TYR Tactical

Terry Baldwin – Leadership, Character and Basic Training

I get asked about Military Service and Basic Training specifically quite frequently. The transformational impact of Army Initial Entry Training or Marine Corps Recruit Training on young people is often profound and undeniable. Yet the practical intent of the process is often misunderstood, shrouded in mystery and a source of confusion for civilians. Even those who have participated as recruits and trainers often mischaracterize what happens as “breaking down” the old and replacing it with something new. The Army’s 3rd Infantry Division even has a song that proudly declares “they are tearing me down to build me over again”. And young people who talk to me about serving often say they are most afraid of having their individuality stripped or “taken away” from them. That is simply not how the process works. Perhaps the following will better explain some of what goes on behind the curtain and help separate mystique from reality.

In the end it’s really all about character. I had a welcome spiel that I gave to Special Forces candidates when I worked at Camp MacKall years ago. In part I explained the role of the cadre and our expectations of the students by using this story. Supposedly late in his life someone asked Michelangelo how he created such life like statues from lifeless marble. The artist replied “the figure was already in the stone, I just chipped away the excess pieces”. My cadre and I were not in the business of building character. We were focused instead on revealing and assessing the students’ existing traits. To do so we would put them in stressful situations where the excess pieces – their public façade – would be naturally whittled away and their core qualities would be exposed. We weren’t going to give them anything or try to take anything away. In short, we simply wanted to see what they were really made of.

The exact same dynamic is at work in a basic training or commissioning program scenario. By 18 it is fair to say that the fundamental character and personality of a young person has formed and is largely solidified. Family, teachers, coaches, clergy and especially parents have had the prime opportunity in those earlier years to truly shape that young man or woman. The military services can and do encourage – and in some cases may accelerate – the natural maturation process. But the military cannot and will not “make a man (adult) of you” if you don’t have a solid character foundation to build on already inside of you. Of course, any program that is rigorous enough to reveal character strengths and weaknesses to an outside observer also serves to reveal those things to the individual as well. Often for the first time. Because by 18 a young person has also learned to effectively present an often false “public face” that serves to obscure, mask and protect their true nature even from themselves.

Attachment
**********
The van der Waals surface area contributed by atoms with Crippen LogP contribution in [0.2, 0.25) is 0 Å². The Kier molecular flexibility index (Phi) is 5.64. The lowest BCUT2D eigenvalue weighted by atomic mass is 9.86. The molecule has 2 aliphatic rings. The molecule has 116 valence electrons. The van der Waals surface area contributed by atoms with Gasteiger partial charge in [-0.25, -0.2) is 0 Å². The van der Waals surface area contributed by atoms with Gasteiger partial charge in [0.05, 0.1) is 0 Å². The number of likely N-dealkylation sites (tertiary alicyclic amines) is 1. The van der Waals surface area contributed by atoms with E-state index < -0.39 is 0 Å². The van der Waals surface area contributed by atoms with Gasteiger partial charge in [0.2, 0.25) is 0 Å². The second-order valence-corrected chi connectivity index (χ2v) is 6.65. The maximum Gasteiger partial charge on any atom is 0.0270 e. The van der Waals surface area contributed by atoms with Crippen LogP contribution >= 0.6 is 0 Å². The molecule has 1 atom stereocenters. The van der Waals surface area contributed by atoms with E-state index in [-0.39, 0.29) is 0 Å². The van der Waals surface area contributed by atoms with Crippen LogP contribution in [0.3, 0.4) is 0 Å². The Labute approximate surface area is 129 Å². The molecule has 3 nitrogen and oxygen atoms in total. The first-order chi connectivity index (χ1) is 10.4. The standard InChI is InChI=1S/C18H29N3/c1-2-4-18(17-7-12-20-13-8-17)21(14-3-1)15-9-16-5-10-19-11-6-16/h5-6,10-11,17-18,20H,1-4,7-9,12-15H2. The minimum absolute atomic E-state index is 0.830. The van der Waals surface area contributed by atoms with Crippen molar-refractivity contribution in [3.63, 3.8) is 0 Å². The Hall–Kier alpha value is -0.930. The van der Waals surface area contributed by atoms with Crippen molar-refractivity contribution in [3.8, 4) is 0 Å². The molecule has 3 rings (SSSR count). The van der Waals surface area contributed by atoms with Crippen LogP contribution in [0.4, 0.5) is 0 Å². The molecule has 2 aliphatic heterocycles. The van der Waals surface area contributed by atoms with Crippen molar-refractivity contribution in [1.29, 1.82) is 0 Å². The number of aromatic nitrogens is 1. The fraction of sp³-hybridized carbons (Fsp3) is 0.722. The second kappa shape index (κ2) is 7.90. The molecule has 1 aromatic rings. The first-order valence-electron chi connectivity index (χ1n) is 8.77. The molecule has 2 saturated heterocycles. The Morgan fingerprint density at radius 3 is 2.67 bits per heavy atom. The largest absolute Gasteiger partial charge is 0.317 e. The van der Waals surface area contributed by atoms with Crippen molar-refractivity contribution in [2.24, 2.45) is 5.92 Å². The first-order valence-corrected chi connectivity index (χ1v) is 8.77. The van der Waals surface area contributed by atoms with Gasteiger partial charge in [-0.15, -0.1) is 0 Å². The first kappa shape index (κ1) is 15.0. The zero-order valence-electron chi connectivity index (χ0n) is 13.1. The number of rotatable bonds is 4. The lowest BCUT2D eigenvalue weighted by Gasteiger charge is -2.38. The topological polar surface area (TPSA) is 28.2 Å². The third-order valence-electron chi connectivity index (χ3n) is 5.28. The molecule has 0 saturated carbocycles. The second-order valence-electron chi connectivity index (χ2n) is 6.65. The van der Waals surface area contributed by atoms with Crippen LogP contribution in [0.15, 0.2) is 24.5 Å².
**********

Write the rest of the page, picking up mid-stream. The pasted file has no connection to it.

Not to get too Zen about it, but you first have to see yourself as you truly are in order to have a real opportunity to grow into a better person. Here is one well known but often misconstrued example of how it usually works in the military. By being required to adopt a common uniform appearance young people come to realize that their personality or their self-worth is not dependent on the stylishness of their cloths or the length of their hair or the cool clique they associate with. They often learn that they are stronger and more independent than they ever realized. This usually results in enhanced self-confidence and sense of purpose. In other words their existing character has been honed and strengthened by the experience. Nothing has been taken away. None of their individuality or personality has been erased or replaced or damaged in any way. That is how it is supposed to work.

That is not to take anything away from Drill Sergeants or anyone else tasked to make entry level Soldiers, Marines, Sailors or Airmen out of civilians. The art of successfully socializing these young people and introducing complex new skill sets is a daunting task under the best of circumstances. But there are also some important lessons here for the rest of us. First, as parents, teachers, etcetera, we have a duty to actively mold the foundational values of our children. That is an obligation that demands our daily attention. And that effort by responsible adults is vital to slowly but surely forge a young person’s core character. The strength of that character not only defines them as people but also shapes their individual destiny and our collective future. And even someone who has not served in the military can and should, over time, help them better understand lofty concepts like Patriotism, Duty and Selfless Service. Principally by setting a good example in our own lives of those virtues for them to emulate.

But military leaders and even parents need to be realistic when dealing with young adults. We can teach, coach, mentor, guide and lead but we can’t force change on anyone. We can be good role models and assist someone who is struggling. We might even be able to supply some helpful external motivation. And if we are lucky we may be able to inspire a positive evolution. But we also have to recognize our limitations. Because no matter how good our intentions, we cannot “fix” someone else’s character related issues. Serious personal problems like drug or alcohol abuse are not “leadership issues” that you can solve for someone else. Instead hurdles like those must be overcome and conquered by the affected individual. And likewise, none of us have the power to impose a sense of Civic Virtue, Honor or Citizenship in someone who is not predisposed to accept that responsibility. When leading others, we would all do well to remember “Oz never gave nothing to the Tinman he didn’t already have”.